The Museum of the Bible Must Once Again Return Artifacts, This Time an Entire Warehouse of 5,000 Egyptian Objects

The man behind the DC institution has admitted his collecting "naiveté."

Visitors tour the History of the Bible exhibit during a media preview of the new Museum of the Bible, a museum dedicated to the history, narrative and impact of the Bible, in Washington, DC, November 14, 2017. (Photo by Saul Loeb/AFP via Getty Images.)
Visitors tour the History of the Bible exhibit during a media preview of the new Museum of the Bible, a museum dedicated to the history, narrative and impact of the Bible, in Washington, DC, November 14, 2017. (Photo by Saul Loeb/AFP via Getty Images.)

The Museum of the Bible in Washington, DC has returned some 5,000 artifacts to the Egyptian government, after years of talks between agencies including the Department of Homeland Security and the Egyptian Ministry of Tourism and Antiquities.

The objects have been held at the Museum since its opening in 2016. Egypt has been seeking repatriation of the objects, which it says were smuggled illegally out of the country, for just as long.

The objects include funerary masks; fragments of coffins; a set of portraits of the dead; heads of stone statues; manuscripts of Christian prayers written in both Arabic and Coptic, and just Arabic; and pieces of papyrus with text in Coptic and Greek, as well as hieratic and demotic script. The pieces will be displayed in Cairo’s Coptic Museum.

According to Hisham Al Laithi, who heads the country’s antiquities registration center, the objects were not taken from Egyptian warehouses or museums. Instead they were smuggled after being illegally excavated.

Artifacts returned to Egypt from the Museum of the Bible. Photo: Egyptian Ministry of Tourism and Antiquities.

Artifacts returned to Egypt from the Museum of the Bible. Photo: Egyptian Ministry of Tourism and Antiquities.

The Museum has been plagued by issues of suspicious and incomplete provenance and has returned thousands of artifacts to Iraq and Egypt since opening in 2017. Founder and board chairman Steve Green is also the president of Hobby Lobby craft stores, and has a personal collection valued at $30 million, which he began amassing in 2009.

In 2015, the Green family was investigated for importing looted clay tablets from Israel, which were shipped in 2011 to Oklahoma City, where Hobby Lobby is headquartered, with plans to be displayed at the museum when it opened. The shipment was labeled as “tile samples.” Despite the fact that the museum maintained that clerical and paperwork errors were to blame, Hobby Lobby returned more than 5,000 artifacts smuggled from Iraq and paid a $3 million fine.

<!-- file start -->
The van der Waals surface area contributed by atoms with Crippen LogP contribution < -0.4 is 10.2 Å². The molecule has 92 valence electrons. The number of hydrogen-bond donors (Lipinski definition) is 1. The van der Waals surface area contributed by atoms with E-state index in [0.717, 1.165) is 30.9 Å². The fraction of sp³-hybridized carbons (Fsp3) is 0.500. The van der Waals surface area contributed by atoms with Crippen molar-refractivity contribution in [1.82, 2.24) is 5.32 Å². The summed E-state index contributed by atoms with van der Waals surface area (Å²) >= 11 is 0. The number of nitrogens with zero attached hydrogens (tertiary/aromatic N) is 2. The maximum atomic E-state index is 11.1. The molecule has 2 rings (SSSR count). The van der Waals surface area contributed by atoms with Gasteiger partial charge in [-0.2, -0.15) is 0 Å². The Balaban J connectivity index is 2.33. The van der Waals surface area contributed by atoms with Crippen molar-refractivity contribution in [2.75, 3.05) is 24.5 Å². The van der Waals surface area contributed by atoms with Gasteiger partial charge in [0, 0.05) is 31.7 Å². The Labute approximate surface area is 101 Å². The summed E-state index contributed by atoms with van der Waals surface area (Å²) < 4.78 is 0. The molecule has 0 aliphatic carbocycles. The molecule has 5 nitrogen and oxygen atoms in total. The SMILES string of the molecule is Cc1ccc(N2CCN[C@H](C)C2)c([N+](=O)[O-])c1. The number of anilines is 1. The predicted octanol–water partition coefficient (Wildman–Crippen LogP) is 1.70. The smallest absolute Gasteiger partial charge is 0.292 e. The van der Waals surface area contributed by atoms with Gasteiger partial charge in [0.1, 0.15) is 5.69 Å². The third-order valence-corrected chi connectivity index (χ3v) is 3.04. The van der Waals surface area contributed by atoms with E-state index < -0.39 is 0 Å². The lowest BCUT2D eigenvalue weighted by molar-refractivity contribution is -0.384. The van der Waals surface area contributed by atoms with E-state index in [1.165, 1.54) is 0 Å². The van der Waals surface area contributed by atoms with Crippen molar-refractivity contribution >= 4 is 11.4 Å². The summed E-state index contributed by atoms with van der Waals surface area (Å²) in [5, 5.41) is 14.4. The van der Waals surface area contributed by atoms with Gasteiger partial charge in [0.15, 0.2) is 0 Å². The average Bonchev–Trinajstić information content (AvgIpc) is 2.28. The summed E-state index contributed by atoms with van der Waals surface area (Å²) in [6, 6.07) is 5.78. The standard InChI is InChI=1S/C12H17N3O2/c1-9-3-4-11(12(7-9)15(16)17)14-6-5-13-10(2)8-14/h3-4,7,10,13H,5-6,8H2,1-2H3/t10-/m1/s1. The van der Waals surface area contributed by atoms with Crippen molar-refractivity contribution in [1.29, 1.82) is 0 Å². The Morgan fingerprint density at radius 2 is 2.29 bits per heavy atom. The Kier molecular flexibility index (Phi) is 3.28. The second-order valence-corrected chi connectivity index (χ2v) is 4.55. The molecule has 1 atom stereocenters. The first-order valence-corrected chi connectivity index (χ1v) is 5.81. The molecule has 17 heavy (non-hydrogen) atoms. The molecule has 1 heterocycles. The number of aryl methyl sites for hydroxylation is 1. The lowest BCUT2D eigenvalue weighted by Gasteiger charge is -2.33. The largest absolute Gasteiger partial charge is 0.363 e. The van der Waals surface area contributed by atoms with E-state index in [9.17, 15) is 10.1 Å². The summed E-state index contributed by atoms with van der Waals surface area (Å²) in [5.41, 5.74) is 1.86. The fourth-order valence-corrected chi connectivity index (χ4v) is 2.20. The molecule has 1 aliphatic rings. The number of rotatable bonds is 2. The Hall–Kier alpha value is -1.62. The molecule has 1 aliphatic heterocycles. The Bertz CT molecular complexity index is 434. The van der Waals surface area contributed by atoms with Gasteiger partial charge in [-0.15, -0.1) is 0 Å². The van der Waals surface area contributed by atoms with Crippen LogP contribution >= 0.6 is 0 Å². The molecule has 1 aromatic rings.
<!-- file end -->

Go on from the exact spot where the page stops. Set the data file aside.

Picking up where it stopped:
In 2018, the Museum acknowledged that fragments in its Dead Sea Scrolls collection showed “characteristics inconsistent with ancient origin” after undergoing x-ray and other testing. The museum removed five of the objects, and noted that it would continue to engage researchers to verify contested artifacts. In March 2020, it was announced that all 16 fragments in the museum’s Dead Sea Scrolls were fake. The museum has also returned 13 ancient bible fragments accused of being stolen from the Egypt Exploration Society at Oxford University by a professor in the department.

Steve Green in 2017. Photo by Andre Chung for The Washington Post via Getty Images.

Steve Green in 2017. Photo by Andre Chung for The Washington Post via Getty Images.

The onslaught of bad publicity stemming from Green’s dubious collecting practices has prompted him to issue statements both about his naiveté in the early years of his acquisitions, and in the museum’s efforts to return property to their countries of origin. “The criticism of the museum resulting from my mistakes was justified,” he told the Wall Street Journal.

In a statement on the museum’s website posted this week, Green detailed the process of returning the 5,500 papyri fragments and other Egyptian artifacts, writing that on January 7, “we transferred control of the fine art storage facility that housed the 5,000 Egyptian items to the U.S. government as part of a voluntary administrative process. We understand the U.S. government has now delivered the papyri to Egyptian officials.”

The statement also announced that on January 27, the museum initiated a shipment of more than 8,000 clay objects to Baghdad’s Iraq Museum.


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